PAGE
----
Tuesday, March 22, 2005
The day the storm came: We had a great view of the deluge outside.
Better late than never: Here are two photos from my trip two weeks ago to Miami. I tried posting them several days ago, but BloggerBot and Picasa were not working in sync.
Whew, what a day: One thing I like about my job is that things can change on a dime. When news happens, you jump. When I came to work this morning, I already had a full schedule: interviewing sources and writing and editing several news stories, whose subjects range from tech funding to the start-up of a new magazine for high school athletes.
Then I got tagged by the managing editor to cover the recent fatal school shooting in Minnesota. I dropped everything.
I write for a national newspaper that's a bit of a hybrid as we cover both breaking news and analysis as well as magazine-length features. We are a weekly, but also write daily stories for our website. We already had a brief news piece on the shootings, but as more news unfolded today, my editors wanted me to write a longer, more detailed story.
At 10:30 a.m. I was making phone calls, such as to FBI headquarters here in Washington, D.C and to the Minnesota FBI field office. Then I pow-wowed quickly with a few editors and a colleague about the story, then back to the phones and computer keyboard.
By 3 p.m., after a mad flurry of typing, cursing and slamming down the phone, I had my story written and was waiting to see if my editor had questions. By 3:30, the story was on the web. I felt like I was back at my old daily newspaper, although the turn-around was even faster than that. My daily deadlines were at 5 p.m. It was almost like writing for a news service, where you have hourly deadlines.
On second thought: It reminds me of when I was covering night meetings by the local gov't board when I was a daily reporter, and especially when I was an intern. The low man on the totem pole had to cover these meetings, which were often grueling in their tedium and in the quick turn-around necessary. But good news was often ensconced in all the bureacratic gunk.
The meeting would be over by, say, 9:30 p.m., and after a bit more interviewing, I'd drive like a bat out of hell to my bureau 15 miles away on a two-lane road to file my story by 10:30 p.m. If I didn't, a very grumpy old-style news editor would curse eloquently at me over the phone line.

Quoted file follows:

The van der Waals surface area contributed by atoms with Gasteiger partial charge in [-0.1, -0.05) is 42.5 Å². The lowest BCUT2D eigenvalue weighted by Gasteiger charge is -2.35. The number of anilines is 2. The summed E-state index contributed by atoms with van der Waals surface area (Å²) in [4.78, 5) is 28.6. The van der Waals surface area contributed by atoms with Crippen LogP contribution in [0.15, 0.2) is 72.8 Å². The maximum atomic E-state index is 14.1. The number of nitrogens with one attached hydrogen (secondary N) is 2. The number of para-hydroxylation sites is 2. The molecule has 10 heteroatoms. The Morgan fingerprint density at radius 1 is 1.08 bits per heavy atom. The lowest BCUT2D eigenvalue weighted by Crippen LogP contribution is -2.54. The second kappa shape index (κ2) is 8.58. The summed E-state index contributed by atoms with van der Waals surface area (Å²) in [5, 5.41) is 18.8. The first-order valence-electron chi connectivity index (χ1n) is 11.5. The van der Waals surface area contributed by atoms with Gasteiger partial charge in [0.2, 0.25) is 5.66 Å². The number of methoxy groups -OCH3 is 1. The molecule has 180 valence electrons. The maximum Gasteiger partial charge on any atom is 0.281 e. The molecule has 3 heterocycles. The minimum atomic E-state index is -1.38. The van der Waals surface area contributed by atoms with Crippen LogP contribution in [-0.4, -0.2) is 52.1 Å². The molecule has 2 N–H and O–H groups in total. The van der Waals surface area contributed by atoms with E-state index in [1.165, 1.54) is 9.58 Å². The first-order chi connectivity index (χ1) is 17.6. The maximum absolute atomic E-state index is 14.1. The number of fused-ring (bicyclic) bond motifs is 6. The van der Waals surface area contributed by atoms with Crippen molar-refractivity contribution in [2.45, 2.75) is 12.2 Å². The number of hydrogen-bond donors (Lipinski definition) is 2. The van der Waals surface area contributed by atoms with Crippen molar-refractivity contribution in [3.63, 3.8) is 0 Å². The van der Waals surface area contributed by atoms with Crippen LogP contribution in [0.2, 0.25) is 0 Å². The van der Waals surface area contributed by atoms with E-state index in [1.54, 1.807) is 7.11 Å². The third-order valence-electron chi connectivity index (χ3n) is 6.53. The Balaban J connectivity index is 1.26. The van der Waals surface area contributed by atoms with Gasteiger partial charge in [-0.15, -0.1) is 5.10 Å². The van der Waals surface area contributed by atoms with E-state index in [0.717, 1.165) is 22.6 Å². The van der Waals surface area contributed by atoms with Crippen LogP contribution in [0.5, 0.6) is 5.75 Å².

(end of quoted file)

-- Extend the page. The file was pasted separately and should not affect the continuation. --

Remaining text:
So I had to have a very clear picture of the news and present it as concisely as possible. I often composed the lede out loud while driving, as well as outlined my story.
It was great training for a news reporter. Those kind of deadlines hone your ability to focus, think logically, and write like a laser beam. Either that, or fail miserably and get fired.
Anyway, writing the web story was the easy part. Now I have to write a more in-depth, analytical piece on the shootings for our print newspaper. Lots more phone calls and interviews to a slew of folks across the country. For that, my deadline is Thursday. I'm trying to figure out which way the story is going, as there are several different angles. (If you want to see the web story, e-mail me and I'll send you the link.)
Oh, and remember the other stories I was working on before I got reeled into the school shooting story? I still have to file those, too. But that's all right - I thrive on deadline.
Running Update: I was supposed to go to my first track work-out this morning at 6:30. But I just couldn't get up. I slept through my alarm and didn't wake up until 7 a.m. Oops. Usually, I'm not this flaky. Of course, it didn't help that I only had 4 hours of sleep the night before, so no wonder my body just refused to wake up.
Yesterday, I did a killer kick-boxing class. The teacher was on the U.S. Olympics kickboxing team. Who knew there was one?! Anyway, he had us doing crescent kicks, jumping sidekicks, upper-cuts, roundhouses, you name it. My lats and arms are really sore today.
And so were my hamstrings. They screamed at me during my 3.5 mile interval run tonight. I was going to run 5 miles, but the colleague I was with didn't have time, and I still had to go back in the office and finish fact-checking two stories anyway.